Skip to main content

Filling the Creative Well

My creative well is empty. And it gets worse—something has happened to my brain. I’m forgetting things. I have failed to register for next semester’s classes, pick up my husband’s shirts from the dry cleaners (3 days in a row), put the milk back in the fridge. I am writing down the wrong words. In a recent story I workshopped I wrote groomed three times, instead of groom. I write what instead of where. That instead of tree. Just yesterday I was frantically searching for my phone WHILE I WAS TALKING ON IT. As I made my way up to bed the other night, I carried the book I was reading and my car keys. I tell my husband these things and he says they scare him. I tell my mother and she says to take a walk. Give it a break. Step away from the writing, from the work. Take ten minutes. You’re stressed. Stressed, stressed, stressed. Is that what this is?

The thing is, I don’t feel stressed, but my body and mind are telling me otherwise. I am usually full of ideas for stories, articles and blogs, but no, the past few days, nothing. My mind is blank, empty.The idea of being creative when I can barely remember my name seems, well, impossible. This isn’t writers block. Or even writer’s fright (this is what a colleague calls it, something similar to stage fright when you freeze up, afraid your thoughts will amount to nothing on the page). What is this? Burn out, my husband says.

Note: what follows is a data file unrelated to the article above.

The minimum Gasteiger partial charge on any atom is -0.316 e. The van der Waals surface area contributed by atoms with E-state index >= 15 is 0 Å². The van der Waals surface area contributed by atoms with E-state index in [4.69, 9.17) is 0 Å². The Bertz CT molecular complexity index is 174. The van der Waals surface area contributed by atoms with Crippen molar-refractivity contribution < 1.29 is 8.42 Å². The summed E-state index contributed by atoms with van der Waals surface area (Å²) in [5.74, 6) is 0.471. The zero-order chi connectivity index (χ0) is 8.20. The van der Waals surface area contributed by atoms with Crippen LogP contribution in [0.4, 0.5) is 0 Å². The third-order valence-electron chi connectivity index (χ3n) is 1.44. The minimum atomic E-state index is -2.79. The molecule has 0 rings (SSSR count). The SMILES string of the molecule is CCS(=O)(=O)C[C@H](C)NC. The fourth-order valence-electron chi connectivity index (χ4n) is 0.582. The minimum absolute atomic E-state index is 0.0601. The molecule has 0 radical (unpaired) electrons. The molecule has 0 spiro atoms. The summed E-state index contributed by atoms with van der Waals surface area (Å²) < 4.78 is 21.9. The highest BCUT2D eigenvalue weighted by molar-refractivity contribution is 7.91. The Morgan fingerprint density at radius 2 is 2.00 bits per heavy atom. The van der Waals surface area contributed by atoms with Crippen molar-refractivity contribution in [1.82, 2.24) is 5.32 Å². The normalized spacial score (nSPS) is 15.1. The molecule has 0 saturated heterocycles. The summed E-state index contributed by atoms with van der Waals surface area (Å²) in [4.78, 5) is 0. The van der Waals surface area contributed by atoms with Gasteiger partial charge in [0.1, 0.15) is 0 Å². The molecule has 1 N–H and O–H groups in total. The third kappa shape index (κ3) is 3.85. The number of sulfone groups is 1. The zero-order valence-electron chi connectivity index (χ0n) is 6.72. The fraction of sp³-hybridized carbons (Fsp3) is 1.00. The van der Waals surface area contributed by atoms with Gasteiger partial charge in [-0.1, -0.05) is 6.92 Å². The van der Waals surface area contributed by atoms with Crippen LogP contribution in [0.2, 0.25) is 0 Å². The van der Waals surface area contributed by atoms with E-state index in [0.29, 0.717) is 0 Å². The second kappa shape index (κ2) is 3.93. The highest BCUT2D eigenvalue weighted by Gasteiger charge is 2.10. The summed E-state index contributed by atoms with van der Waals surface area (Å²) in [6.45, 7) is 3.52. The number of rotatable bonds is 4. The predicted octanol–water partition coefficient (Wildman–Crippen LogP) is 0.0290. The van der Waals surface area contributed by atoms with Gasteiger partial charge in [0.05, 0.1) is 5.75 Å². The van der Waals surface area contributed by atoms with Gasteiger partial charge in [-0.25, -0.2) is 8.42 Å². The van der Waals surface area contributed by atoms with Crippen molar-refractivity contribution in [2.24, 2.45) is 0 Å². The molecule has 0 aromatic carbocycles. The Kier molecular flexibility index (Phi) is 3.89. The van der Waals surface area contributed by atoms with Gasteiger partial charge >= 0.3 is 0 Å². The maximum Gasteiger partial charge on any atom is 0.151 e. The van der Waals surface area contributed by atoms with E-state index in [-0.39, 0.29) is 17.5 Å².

How to replenish the well? I tried a few things yesterday and they helped. I met a friend for dinner in New York City. We ate Chicken Cobb salads and drank wine out of juice glasses and talked about writing. But there was no pressure, just easy going chatter, what we love about the process, books we’ve recently read and enjoyed. She told me about the children she teaches, how she lets them lie on their stomachs as they write, how they raise their hands eager to share their work. And then I met another friend on 6th avenue, just two avenues over, and I ordered again. More food. This time French fries. Lots of salt. And there was more conversation, this time about the recent article she’d sold to an online magazine. We celebrated. We talked about the possibility of things, about art, about putting one foot in front of the other, about submitting to magazines and how they sometimes say yes.